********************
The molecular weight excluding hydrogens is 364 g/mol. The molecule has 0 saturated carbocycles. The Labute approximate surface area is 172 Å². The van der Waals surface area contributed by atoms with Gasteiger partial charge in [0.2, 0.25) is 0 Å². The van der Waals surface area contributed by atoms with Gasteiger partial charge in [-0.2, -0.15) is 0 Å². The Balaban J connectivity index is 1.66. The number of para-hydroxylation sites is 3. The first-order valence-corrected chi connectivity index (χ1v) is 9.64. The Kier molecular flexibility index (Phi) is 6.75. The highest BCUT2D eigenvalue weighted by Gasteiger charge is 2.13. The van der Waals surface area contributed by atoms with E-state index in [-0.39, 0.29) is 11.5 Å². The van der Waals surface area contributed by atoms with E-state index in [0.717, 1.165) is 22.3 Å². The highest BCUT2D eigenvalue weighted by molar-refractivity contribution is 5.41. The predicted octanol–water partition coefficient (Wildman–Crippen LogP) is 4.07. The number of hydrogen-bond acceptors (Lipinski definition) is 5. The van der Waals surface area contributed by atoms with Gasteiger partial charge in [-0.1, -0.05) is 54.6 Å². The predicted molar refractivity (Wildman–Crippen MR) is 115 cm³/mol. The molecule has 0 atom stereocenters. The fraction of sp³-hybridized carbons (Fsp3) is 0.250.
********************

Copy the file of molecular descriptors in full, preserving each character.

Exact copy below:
The molecular weight excluding hydrogens is 364 g/mol. The molecule has 0 saturated carbocycles. The Labute approximate surface area is 172 Å². The van der Waals surface area contributed by atoms with Gasteiger partial charge in [0.2, 0.25) is 0 Å². The van der Waals surface area contributed by atoms with Gasteiger partial charge in [-0.2, -0.15) is 0 Å². The Balaban J connectivity index is 1.66. The number of para-hydroxylation sites is 3. The first-order valence-corrected chi connectivity index (χ1v) is 9.64. The Kier molecular flexibility index (Phi) is 6.75. The highest BCUT2D eigenvalue weighted by Gasteiger charge is 2.13. The van der Waals surface area contributed by atoms with E-state index in [-0.39, 0.29) is 11.5 Å². The van der Waals surface area contributed by atoms with E-state index in [0.717, 1.165) is 22.3 Å². The highest BCUT2D eigenvalue weighted by molar-refractivity contribution is 5.41. The predicted octanol–water partition coefficient (Wildman–Crippen LogP) is 4.07. The number of hydrogen-bond acceptors (Lipinski definition) is 5. The van der Waals surface area contributed by atoms with Gasteiger partial charge in [-0.1, -0.05) is 54.6 Å². The predicted molar refractivity (Wildman–Crippen MR) is 115 cm³/mol. The molecule has 0 atom stereocenters. The fraction of sp³-hybridized carbons (Fsp3) is 0.250.